Buying a first home is becoming ever more difficult

Saving a deposit for a first home is becoming more difficult

The dream of home ownership is becoming more and more difficult for Central Coast residents to achieve, with the average time needed to save a deposit for an entry-level home in the region estimated at seven years.

The figures are revealed in Domain’s annual First Home Buyer Report, which shows it is taking people aged 24-25 seven years and eight months to save a home deposit in the Gosford area and six years two months in the Wyong area.

Entry-level units are a slightly better proposition, with estimated deposit saving time four years four months for Gosford and three years nine months for Wyong.

Even so, the Coast is still a more affordable housing market than Sydney, if only marginally.

The average time estimates for Sydney are eight years one month for a house and five years six months years for a unit – the highest figure for any capital city in the country.

These figures are based on a 20 per cent deposit.

The report recommends homeowners dedicate less than 30 per cent of income towards mortgage repayments to avoid mortgage stress.

But the biggest hurdle remains coming up with an upfront deposit.

“Many vying to get onto the property ladder have met the ongoing cost of rent, which, in today’s low mortgage rate environment can be a higher cost than mortgage repayments,” the report says.

“Asking rents are at record highs and low vacancy rates will translate into further rental price hikes, stalling savings goals.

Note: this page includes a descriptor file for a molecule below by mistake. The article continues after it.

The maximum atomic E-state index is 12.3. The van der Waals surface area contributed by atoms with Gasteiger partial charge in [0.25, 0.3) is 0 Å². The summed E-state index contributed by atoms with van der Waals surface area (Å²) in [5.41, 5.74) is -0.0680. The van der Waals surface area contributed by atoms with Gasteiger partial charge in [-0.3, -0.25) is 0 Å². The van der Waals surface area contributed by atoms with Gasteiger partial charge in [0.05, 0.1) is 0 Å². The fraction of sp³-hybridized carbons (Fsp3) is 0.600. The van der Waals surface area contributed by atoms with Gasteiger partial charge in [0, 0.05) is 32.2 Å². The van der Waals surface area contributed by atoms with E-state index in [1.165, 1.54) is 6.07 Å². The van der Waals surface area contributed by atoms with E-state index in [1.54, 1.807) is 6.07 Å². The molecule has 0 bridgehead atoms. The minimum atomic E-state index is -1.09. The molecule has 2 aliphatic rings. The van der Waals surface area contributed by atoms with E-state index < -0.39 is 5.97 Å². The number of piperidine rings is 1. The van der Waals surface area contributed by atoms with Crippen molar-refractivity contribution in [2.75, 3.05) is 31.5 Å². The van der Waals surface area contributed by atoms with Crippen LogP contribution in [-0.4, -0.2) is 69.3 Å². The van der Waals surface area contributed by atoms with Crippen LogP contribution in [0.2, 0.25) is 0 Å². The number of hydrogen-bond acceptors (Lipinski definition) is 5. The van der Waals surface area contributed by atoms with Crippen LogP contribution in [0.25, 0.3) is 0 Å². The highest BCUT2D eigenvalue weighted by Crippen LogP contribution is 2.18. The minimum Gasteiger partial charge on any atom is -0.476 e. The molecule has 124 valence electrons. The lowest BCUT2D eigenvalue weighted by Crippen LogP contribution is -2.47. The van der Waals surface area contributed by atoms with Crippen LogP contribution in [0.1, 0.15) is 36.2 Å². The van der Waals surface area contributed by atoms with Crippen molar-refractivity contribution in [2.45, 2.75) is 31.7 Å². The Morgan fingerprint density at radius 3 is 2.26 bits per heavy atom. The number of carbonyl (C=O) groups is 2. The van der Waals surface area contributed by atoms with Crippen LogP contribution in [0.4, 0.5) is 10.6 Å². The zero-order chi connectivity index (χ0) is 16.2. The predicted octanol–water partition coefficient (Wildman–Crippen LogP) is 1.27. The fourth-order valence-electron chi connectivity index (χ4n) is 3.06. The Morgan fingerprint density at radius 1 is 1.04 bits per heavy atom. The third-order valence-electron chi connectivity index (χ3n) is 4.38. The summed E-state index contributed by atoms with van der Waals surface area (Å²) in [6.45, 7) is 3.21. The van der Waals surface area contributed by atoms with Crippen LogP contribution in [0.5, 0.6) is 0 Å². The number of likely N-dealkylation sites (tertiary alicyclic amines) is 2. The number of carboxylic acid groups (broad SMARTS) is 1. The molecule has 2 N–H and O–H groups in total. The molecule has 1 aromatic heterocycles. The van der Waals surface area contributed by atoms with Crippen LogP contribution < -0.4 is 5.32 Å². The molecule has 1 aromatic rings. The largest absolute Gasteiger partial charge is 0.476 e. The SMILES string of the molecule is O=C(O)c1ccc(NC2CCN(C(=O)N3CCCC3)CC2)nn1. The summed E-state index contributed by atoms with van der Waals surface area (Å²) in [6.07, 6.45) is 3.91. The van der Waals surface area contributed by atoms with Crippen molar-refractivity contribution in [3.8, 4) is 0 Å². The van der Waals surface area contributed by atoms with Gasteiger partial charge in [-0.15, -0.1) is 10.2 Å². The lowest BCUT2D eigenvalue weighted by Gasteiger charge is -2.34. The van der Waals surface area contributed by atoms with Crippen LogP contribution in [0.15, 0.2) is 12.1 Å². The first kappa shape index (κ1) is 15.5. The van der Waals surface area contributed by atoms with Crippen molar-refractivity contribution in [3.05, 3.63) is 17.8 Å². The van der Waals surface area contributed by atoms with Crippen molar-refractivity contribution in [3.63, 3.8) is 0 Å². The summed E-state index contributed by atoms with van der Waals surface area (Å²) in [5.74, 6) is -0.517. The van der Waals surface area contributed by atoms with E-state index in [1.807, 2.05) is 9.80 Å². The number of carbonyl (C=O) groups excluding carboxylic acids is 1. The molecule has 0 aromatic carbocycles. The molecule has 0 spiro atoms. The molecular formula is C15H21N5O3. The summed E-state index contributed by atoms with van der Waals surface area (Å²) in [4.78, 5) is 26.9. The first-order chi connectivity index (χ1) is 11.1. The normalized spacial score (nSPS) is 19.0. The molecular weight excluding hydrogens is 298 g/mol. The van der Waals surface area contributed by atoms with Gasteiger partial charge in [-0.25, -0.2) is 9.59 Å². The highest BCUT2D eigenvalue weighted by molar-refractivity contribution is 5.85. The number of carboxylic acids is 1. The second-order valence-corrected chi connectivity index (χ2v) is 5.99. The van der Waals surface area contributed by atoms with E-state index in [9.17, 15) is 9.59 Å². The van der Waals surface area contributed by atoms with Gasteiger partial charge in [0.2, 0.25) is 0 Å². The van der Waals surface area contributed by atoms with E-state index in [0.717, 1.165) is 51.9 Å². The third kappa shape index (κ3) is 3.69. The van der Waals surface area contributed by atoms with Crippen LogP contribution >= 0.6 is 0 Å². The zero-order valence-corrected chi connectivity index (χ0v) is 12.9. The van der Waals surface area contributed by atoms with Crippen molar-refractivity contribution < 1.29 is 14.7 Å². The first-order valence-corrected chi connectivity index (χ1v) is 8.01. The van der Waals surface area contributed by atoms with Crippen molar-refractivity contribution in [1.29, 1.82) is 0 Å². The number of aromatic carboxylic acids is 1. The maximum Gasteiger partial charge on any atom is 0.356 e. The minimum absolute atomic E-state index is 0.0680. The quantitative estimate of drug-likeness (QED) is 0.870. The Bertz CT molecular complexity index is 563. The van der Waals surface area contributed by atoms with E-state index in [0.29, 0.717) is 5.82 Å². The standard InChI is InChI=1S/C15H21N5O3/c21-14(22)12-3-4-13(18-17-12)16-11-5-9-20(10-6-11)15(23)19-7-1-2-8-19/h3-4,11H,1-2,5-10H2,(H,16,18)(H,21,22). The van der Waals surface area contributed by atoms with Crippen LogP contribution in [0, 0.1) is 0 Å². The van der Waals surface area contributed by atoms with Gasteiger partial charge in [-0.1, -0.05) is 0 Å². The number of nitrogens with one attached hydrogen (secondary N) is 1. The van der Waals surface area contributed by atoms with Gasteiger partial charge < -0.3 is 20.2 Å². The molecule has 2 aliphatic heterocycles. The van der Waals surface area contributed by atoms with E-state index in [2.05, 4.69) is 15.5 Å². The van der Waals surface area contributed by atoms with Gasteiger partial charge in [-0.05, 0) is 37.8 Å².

“It becomes challenging when meeting the ongoing obligations of rent payments, weak interest accrued on savings, and the rising cost of living to save the all-important lump sum deposit.

“Then throw in the eye-watering rate of property price growth seen over the past year.”

The report says most measures of affordability show that it’s harder to buy a house than a unit, due to rate of price growth, price to income ratio, or affordability of mortgage repayments.

“Wages have not kept pace with escalating property prices,” it says.

“Over the past 20 years, average annualised growth in capital city dwelling prices is 6.9 per cent and, for regionals, is 7.1 per cent, whereas annualised wage price growth is less than half at 3 per cent.

“Housing costs as a share of income are higher in Australia than in most comparable countries.”

The report says calculating mortgage serviceability is another aspect for first home buyers to consider, with low home loan rates being a key driver of growth.

“This is a double-edged sword driving prices upwards but at the same time improving the costs of a home loan through lower interest rates,” it says.

Terry Collins